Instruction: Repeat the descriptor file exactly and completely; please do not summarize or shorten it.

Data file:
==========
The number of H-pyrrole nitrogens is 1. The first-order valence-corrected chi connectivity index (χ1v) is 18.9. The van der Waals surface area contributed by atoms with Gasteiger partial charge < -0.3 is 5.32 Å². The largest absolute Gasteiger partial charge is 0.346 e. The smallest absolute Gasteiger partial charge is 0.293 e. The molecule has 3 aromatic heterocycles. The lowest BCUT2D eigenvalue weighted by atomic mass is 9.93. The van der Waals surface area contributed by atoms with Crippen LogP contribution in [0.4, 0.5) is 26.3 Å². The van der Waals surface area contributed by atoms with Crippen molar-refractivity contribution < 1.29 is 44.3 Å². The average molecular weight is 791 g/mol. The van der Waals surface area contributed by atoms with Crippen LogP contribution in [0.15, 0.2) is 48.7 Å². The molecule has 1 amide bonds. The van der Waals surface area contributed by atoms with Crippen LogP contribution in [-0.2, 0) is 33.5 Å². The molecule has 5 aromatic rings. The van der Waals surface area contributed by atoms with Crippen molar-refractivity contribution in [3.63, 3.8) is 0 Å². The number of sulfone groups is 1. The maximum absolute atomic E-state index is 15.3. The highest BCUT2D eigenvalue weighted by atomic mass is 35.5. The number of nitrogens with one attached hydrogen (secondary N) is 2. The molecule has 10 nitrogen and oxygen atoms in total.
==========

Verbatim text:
The number of H-pyrrole nitrogens is 1. The first-order valence-corrected chi connectivity index (χ1v) is 18.9. The van der Waals surface area contributed by atoms with Gasteiger partial charge < -0.3 is 5.32 Å². The largest absolute Gasteiger partial charge is 0.346 e. The smallest absolute Gasteiger partial charge is 0.293 e. The molecule has 3 aromatic heterocycles. The lowest BCUT2D eigenvalue weighted by atomic mass is 9.93. The van der Waals surface area contributed by atoms with Crippen LogP contribution in [0.4, 0.5) is 26.3 Å². The van der Waals surface area contributed by atoms with Crippen molar-refractivity contribution < 1.29 is 44.3 Å². The average molecular weight is 791 g/mol. The van der Waals surface area contributed by atoms with Crippen LogP contribution in [0.15, 0.2) is 48.7 Å². The molecule has 1 amide bonds. The van der Waals surface area contributed by atoms with Crippen LogP contribution in [-0.2, 0) is 33.5 Å². The molecule has 5 aromatic rings. The van der Waals surface area contributed by atoms with Crippen molar-refractivity contribution in [3.63, 3.8) is 0 Å². The number of sulfone groups is 1. The maximum absolute atomic E-state index is 15.3. The highest BCUT2D eigenvalue weighted by atomic mass is 35.5. The number of nitrogens with one attached hydrogen (secondary N) is 2. The molecule has 10 nitrogen and oxygen atoms in total.